Pro Javascript Techniques (2nd Edition) by John Paxton, John Resig, and Russ Ferguson

17567831af8d59a.jpg Author John Paxton, John Resig, and Russ Ferguson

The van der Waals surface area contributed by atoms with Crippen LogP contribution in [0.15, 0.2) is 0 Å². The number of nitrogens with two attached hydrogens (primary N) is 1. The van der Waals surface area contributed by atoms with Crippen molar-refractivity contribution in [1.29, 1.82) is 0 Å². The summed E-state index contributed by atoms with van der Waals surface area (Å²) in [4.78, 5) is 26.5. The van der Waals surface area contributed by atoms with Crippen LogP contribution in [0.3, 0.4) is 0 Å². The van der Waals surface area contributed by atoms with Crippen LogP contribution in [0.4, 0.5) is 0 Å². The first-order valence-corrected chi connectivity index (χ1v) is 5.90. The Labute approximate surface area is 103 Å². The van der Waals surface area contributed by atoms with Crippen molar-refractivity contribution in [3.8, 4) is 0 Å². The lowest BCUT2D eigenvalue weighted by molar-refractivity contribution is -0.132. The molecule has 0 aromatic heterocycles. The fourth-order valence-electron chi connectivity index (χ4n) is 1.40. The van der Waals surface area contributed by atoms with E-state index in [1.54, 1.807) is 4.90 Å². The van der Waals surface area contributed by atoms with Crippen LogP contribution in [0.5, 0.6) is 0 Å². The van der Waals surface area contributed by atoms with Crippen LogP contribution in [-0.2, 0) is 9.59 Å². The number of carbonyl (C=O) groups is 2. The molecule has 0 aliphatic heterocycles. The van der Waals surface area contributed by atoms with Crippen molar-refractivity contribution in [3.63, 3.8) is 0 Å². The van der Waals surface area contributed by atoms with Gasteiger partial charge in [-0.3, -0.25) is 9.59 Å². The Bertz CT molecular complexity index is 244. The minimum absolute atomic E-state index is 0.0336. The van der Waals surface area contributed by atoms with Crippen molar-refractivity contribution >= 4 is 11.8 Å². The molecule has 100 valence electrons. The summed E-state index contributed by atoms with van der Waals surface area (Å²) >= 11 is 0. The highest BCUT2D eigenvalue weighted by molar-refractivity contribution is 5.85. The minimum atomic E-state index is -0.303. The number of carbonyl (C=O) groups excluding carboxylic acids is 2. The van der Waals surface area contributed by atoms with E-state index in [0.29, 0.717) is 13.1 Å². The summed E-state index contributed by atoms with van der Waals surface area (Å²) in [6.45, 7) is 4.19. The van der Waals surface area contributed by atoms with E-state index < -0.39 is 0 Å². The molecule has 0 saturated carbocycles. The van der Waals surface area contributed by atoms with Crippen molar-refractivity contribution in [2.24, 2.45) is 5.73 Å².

File size 3.9 MB
Year 2015
Pages 206
Language English
File format PDF
Category programming